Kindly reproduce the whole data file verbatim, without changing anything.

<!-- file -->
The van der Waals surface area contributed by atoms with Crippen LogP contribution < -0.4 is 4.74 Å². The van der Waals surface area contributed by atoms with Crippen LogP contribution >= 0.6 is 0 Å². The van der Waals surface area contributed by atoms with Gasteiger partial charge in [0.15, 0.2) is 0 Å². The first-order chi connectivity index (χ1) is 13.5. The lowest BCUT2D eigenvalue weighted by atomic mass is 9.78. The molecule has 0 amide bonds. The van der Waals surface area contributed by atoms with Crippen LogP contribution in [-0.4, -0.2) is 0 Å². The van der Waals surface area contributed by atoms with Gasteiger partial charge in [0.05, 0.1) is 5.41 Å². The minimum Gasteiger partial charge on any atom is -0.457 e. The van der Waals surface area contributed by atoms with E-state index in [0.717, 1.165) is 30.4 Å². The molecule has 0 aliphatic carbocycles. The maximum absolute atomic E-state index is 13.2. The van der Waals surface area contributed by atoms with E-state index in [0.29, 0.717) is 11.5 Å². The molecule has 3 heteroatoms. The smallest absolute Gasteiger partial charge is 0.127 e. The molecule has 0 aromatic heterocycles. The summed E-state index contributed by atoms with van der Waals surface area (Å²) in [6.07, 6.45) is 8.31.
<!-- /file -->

The van der Waals surface area contributed by atoms with Crippen LogP contribution < -0.4 is 4.74 Å². The van der Waals surface area contributed by atoms with Crippen LogP contribution >= 0.6 is 0 Å². The van der Waals surface area contributed by atoms with Gasteiger partial charge in [0.15, 0.2) is 0 Å². The first-order chi connectivity index (χ1) is 13.5. The lowest BCUT2D eigenvalue weighted by atomic mass is 9.78. The molecule has 0 amide bonds. The van der Waals surface area contributed by atoms with Crippen LogP contribution in [-0.4, -0.2) is 0 Å². The van der Waals surface area contributed by atoms with Gasteiger partial charge in [0.05, 0.1) is 5.41 Å². The minimum Gasteiger partial charge on any atom is -0.457 e. The van der Waals surface area contributed by atoms with E-state index in [0.717, 1.165) is 30.4 Å². The molecule has 0 aliphatic carbocycles. The maximum absolute atomic E-state index is 13.2. The van der Waals surface area contributed by atoms with E-state index in [0.29, 0.717) is 11.5 Å². The molecule has 3 heteroatoms. The smallest absolute Gasteiger partial charge is 0.127 e. The molecule has 0 aromatic heterocycles. The summed E-state index contributed by atoms with van der Waals surface area (Å²) in [6.07, 6.45) is 8.31.